[Show abstract][Hide abstract] ABSTRACT: Introduction: Combination of didactic lecture, practical demonstration and performing experiments by students is followed in medicine, dentistry and bachelor of pharmaceutical sciences. The purpose of this study was to assess the attitudes of nursing students towards practical demonstration in physiology. Material and Methods: Seventy three nursing students of the first year underwent practical demonstration of Physiology experiments. Students indicated their agreement or disagreement with the 8 items by ticking one of the five alternative responses. Mean attitude scores were calculated for each item and for the total scale. Results: The overall mean attitude score of 3.76 was towards the favourable side. Eighty seven percent of students agreed that practical demonstration reinforces concepts. Eighty nine percent of students found practical demonstration is a good form of learning experience. Conclusion: The introduction of practical demonstration in addition to didactic lectures may help the students in understanding concepts in Physiology.
Journal of clinical and diagnostic research : JCDR. 09/2013; 7(9):1989-91.
[Show abstract][Hide abstract] ABSTRACT: Background. The Objective Structured Practical Examination (OSPE) is widely recognised as one of the more objective methods of assessing practical skills in healthcare programmes, including undergraduate physiotherapy curricula. Objectives. To obtain feedback from both students and staff who were involved in the introduction of an OSPE in 2011, in order to refine and standardise the format throughout the curriculum. Methods. A qualitative research design was used. Data were gathered through a questionnaire with semi-structured open-ended items and focus group discussion. Participants were all third-year undergraduate physiotherapy students (N=47) and all staff members (N=10) in the 2011 academic year who were exposed to the OSPE format or were involved in the first OSPE. Results. The main concerns raised by both students and staff were: (i) pressure due to time constraints and how this might affect student performance; and (ii) the question of objectivity during the assessment. However, their initial concerns changed as they experienced the OSPE in a more positive manner owing to the structure and objectivity of the process of implementing the OSPE. Conclusion. While both students and staff reported positive experiences, the challenges that emerged provided valuable insight in terms of refining the OSPE format in this undergraduate physiotherapy department. AJHPE 2013;5(2):72-74. DOI:10.7196/AJHPE.218 Research Assessment of clinical competence is an essential component of health professions education, requiring educators to make informed decisions that measure students' clinical knowledge and skills accurately. Such clinical assessments have often been challenged by a lack of objectivity. The Objective Structured Clinical Examination (OSCE) was originally developed in Dundee in the mid-1970s  with the aim of assessing clinical competence in an objective, structured way. Bartfay et al.  and Major  highlighted the fact that using the OSCE format introduces standardisation that aims to improve objectivity in assessment. When using the OSCE method, clinical competencies are assessed as students move through a number of 'stations' where they are individually graded using precise criteria in the form of a checklist. The term Objective Structured Practical Examination (OSPE) was derived from the OSCE in 1975, when it was modified to include practical examination.  The OSPE, like the OSCE, tests students' ability to perform a practical skill rather than what they know. However, while the OSCE focuses on assessing clinical competence, the OSPE is designed to assess competence in performing a practical skill outside the clinical context. The OSPE has several distinct advantages over other forms of practical assessment, including the fact that it can be used as a summative assessment to evaluate individuals' performance in the practical skills component of the module, as well as for formative evaluation where the student gets feedback as part of the learning process. In addition to its role in assessment, an OSPE includes a focus on the individual competencies being tested, and the examination covers a broader range of practical skills than a 'traditional' examination.  The traditional examination in this department was an unstructured evaluation of different techniques, and was neither valid nor reliable, since every student was seen by a different examiner and given a different assessment task. In the OSPE, an individual's ability to perform a technique is tested in a more objective manner because all candidates are exposed to the same predetermined set of techniques and questions, which minimises the subjectivity of the assessment.  Mastering practical skills is an important aspect of a course like physiotherapy,  which means that its assessment component will influence the learning strategies of students.  However, if an assessment task is to achieve the desired outcome, it has to employ instruments that yield valid, accurate data which are consistent and reliable. In addition, inter-rater variability among examiners can be large, being informed by differences of opinion that are based on the subjective perception of individual examiners.  This lack of objectivity among examiners assessing practical skills was a problem area identified in this undergraduate physiotherapy department in the Western Cape, South Africa, and a departmental decision was made to pilot the OSPE. The aim of this study was to determine the perceptions and experiences of students and staff following the introduction of the OSPE format in the department. Since the OSPE was a new format for assessing practical competence, specifically developed to enhance objectivity, students and staff were approached and asked to describe their experiences and perceptions of the process following its initial implementation. The importance of both students' and staff attitudes and perceptions of the training programme in undergraduate health professions education was acknowledged.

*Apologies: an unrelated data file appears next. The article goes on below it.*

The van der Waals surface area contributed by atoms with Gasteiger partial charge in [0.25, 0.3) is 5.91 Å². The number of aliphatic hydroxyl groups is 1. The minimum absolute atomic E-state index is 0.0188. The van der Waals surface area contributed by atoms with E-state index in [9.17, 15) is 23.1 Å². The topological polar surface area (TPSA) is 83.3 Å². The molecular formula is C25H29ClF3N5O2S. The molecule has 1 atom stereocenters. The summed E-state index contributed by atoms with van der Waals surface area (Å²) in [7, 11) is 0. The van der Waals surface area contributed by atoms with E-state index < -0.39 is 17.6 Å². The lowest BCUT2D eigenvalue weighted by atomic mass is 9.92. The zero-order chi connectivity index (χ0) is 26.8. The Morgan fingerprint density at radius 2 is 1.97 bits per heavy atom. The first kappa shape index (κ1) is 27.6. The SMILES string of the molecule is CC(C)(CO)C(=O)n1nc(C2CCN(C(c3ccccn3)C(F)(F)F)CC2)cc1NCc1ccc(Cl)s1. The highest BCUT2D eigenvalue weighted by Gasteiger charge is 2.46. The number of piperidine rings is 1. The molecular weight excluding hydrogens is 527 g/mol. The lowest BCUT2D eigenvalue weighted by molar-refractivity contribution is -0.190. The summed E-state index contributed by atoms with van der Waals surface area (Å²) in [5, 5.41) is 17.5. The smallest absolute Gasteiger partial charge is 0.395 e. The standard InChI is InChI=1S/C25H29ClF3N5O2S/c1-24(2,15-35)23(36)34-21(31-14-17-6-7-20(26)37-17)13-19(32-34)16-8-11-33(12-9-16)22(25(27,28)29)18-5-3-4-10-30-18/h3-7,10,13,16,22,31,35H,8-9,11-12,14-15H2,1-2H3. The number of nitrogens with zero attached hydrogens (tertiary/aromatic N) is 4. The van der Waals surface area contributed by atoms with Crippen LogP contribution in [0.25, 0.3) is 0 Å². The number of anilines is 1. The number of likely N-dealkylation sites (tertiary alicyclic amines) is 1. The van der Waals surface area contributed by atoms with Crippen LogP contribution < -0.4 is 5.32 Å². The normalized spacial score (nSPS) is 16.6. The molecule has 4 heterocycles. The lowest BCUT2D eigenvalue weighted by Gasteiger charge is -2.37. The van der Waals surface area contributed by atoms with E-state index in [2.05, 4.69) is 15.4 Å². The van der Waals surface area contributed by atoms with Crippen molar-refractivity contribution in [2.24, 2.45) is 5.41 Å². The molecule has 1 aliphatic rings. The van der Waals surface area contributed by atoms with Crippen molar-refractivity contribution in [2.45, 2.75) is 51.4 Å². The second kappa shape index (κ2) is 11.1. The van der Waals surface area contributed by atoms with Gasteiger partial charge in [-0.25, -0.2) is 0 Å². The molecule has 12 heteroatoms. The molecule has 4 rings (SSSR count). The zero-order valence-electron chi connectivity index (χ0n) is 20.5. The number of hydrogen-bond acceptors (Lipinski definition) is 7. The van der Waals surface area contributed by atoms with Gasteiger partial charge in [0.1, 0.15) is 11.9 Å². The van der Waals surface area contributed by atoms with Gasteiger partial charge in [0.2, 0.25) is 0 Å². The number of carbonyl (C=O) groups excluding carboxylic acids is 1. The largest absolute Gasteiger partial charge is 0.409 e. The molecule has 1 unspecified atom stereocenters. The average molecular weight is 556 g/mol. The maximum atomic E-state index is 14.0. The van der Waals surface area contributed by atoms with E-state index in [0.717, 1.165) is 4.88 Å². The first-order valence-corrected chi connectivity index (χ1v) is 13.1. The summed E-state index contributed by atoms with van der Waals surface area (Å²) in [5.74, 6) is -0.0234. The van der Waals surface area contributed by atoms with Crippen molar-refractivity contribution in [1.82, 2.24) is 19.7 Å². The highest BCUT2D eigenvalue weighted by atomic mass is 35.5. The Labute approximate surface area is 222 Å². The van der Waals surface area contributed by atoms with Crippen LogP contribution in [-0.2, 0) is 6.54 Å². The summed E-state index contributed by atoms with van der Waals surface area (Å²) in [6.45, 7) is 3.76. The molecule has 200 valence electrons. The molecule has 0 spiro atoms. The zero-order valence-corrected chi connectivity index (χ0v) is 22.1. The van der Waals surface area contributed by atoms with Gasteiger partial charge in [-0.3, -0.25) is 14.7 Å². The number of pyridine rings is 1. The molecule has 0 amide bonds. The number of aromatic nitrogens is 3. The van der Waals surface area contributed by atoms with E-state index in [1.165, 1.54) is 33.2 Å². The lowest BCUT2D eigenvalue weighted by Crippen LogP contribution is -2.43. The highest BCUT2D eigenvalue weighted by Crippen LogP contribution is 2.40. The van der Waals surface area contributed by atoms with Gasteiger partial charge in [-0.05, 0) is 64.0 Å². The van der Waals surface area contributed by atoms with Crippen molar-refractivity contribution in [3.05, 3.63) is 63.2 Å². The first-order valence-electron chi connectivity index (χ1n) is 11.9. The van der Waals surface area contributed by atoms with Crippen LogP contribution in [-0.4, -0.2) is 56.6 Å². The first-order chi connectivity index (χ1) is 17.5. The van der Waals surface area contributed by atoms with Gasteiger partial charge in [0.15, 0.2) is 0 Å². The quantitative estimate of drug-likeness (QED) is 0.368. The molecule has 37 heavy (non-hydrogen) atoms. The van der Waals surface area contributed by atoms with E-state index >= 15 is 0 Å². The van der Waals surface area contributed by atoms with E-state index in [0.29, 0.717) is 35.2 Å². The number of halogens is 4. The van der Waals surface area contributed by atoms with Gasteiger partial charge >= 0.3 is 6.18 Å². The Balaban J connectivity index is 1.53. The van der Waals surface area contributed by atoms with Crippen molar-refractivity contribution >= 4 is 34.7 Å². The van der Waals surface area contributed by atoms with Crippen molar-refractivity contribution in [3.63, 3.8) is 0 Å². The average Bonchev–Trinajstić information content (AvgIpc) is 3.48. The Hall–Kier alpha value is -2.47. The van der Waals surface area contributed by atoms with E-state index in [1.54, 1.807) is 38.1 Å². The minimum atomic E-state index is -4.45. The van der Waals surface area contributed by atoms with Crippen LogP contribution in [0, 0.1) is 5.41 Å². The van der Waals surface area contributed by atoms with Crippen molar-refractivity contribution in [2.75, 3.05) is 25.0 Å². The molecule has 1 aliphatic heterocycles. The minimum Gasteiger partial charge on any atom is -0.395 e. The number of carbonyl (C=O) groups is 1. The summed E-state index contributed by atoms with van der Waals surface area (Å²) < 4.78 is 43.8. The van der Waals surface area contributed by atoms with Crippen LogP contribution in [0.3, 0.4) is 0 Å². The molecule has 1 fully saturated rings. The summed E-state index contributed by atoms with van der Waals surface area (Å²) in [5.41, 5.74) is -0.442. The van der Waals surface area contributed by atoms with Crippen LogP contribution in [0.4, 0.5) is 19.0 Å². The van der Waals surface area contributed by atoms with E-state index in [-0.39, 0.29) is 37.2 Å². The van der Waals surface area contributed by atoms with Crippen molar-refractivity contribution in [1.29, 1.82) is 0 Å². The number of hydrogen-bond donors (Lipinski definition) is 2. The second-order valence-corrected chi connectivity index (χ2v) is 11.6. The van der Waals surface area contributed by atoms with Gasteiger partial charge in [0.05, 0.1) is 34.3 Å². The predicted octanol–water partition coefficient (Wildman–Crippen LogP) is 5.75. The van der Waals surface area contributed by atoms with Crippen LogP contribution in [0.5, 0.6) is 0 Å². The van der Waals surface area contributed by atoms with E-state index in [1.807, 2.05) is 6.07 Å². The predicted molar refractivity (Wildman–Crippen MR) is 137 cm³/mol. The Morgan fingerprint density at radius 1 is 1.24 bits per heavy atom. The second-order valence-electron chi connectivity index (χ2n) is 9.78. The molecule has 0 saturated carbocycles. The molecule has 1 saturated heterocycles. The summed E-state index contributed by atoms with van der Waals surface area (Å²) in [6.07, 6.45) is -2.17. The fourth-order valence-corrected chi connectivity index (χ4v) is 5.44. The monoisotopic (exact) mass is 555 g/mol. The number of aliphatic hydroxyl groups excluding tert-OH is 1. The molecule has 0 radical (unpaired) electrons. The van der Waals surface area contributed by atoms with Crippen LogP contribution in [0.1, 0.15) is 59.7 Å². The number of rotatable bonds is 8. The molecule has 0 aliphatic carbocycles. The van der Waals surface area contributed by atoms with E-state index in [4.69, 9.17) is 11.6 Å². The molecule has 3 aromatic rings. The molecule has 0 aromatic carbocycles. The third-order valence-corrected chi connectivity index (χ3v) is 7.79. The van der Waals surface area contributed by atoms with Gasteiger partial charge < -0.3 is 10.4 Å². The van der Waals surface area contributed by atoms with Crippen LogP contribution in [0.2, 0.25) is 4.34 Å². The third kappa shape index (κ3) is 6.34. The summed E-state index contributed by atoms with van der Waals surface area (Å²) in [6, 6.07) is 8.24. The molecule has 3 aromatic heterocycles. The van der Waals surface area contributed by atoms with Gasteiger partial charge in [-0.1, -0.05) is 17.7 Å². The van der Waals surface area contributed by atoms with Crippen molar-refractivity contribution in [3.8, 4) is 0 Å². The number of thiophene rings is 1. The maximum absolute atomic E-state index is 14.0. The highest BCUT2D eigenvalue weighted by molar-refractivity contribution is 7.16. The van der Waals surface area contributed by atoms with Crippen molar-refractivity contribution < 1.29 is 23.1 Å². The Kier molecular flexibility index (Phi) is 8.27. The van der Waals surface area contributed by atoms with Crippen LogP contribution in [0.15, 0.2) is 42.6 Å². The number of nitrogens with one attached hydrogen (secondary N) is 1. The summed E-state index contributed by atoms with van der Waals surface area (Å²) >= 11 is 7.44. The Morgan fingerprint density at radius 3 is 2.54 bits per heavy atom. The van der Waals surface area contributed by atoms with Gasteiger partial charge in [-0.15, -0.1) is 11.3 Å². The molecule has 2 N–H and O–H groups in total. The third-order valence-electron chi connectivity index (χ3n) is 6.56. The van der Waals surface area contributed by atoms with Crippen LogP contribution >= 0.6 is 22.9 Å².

African Journal of Health Professions Education. 11/2013; 5(2):72-74.
[Show abstract][Hide abstract] ABSTRACT: Assessment for practical skills in medical education needs improvement from subjective methods to objective ones. An Objective Structured Practical Examination (OSPE) has been considered as one such method. This study is an attempt to evaluate the feasibility of using OSPE as a tool for the formative assessment of undergraduate medical education in pharmacology.
Students of second year MBBS, at the end of the first term, were assessed by both the conventional practical examination and the Objective Structured Practical Examination (OSPE). A five-station OSPE was conducted one week after the conventional examination. The scores obtained in both were compared and a Bland Altman plot was also used for comparison of the two methods. Perceptions of students regarding the new method were obtained using a questionnaire.
There was no significant difference in the mean scores between the two methods (P = 0.44) using the unpaired t test. The Bland Altman plot comparing the CPE (conventional practical examination) with the OSPE showed that 96% of the differences in the scores between OSPE and CPE were within the acceptable limit of 1.96 SD. Regarding the students' perceptions of OSPE compared to CPE, 73% responded that OSPE could partially or completely replace CPE. OSPE was judged as an objective and unbiased test as compared to CPE, by 66.4% of the students.
Use of OSPE is feasible for formative assessment in the undergraduate pharmacology curriculum.
Journal of education and health promotion. 01/2013; 2:53.